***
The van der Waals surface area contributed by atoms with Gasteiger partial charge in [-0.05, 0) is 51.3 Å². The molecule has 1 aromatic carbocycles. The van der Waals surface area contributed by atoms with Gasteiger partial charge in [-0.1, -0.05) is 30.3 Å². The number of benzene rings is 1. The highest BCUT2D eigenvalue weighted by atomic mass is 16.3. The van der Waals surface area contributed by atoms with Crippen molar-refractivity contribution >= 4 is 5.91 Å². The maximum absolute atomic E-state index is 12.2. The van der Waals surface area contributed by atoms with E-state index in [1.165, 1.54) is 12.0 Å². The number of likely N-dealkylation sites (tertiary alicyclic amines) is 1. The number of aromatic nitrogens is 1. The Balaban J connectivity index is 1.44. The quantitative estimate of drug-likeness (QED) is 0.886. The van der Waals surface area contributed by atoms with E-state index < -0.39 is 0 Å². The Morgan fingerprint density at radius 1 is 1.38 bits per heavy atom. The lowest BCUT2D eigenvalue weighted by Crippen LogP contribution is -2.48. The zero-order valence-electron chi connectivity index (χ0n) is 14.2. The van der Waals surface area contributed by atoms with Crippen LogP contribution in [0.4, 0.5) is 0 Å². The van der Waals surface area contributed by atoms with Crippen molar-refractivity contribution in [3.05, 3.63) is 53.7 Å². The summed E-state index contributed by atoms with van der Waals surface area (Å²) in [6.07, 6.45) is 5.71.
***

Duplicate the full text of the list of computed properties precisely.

The van der Waals surface area contributed by atoms with Gasteiger partial charge in [-0.05, 0) is 51.3 Å². The molecule has 1 aromatic carbocycles. The van der Waals surface area contributed by atoms with Gasteiger partial charge in [-0.1, -0.05) is 30.3 Å². The number of benzene rings is 1. The highest BCUT2D eigenvalue weighted by atomic mass is 16.3. The van der Waals surface area contributed by atoms with Crippen molar-refractivity contribution >= 4 is 5.91 Å². The maximum absolute atomic E-state index is 12.2. The van der Waals surface area contributed by atoms with E-state index in [1.165, 1.54) is 12.0 Å². The number of likely N-dealkylation sites (tertiary alicyclic amines) is 1. The number of aromatic nitrogens is 1. The Balaban J connectivity index is 1.44. The quantitative estimate of drug-likeness (QED) is 0.886. The van der Waals surface area contributed by atoms with E-state index < -0.39 is 0 Å². The Morgan fingerprint density at radius 1 is 1.38 bits per heavy atom. The lowest BCUT2D eigenvalue weighted by Crippen LogP contribution is -2.48. The zero-order valence-electron chi connectivity index (χ0n) is 14.2. The van der Waals surface area contributed by atoms with Crippen LogP contribution in [0.4, 0.5) is 0 Å². The van der Waals surface area contributed by atoms with Crippen molar-refractivity contribution in [3.05, 3.63) is 53.7 Å². The summed E-state index contributed by atoms with van der Waals surface area (Å²) in [6.07, 6.45) is 5.71.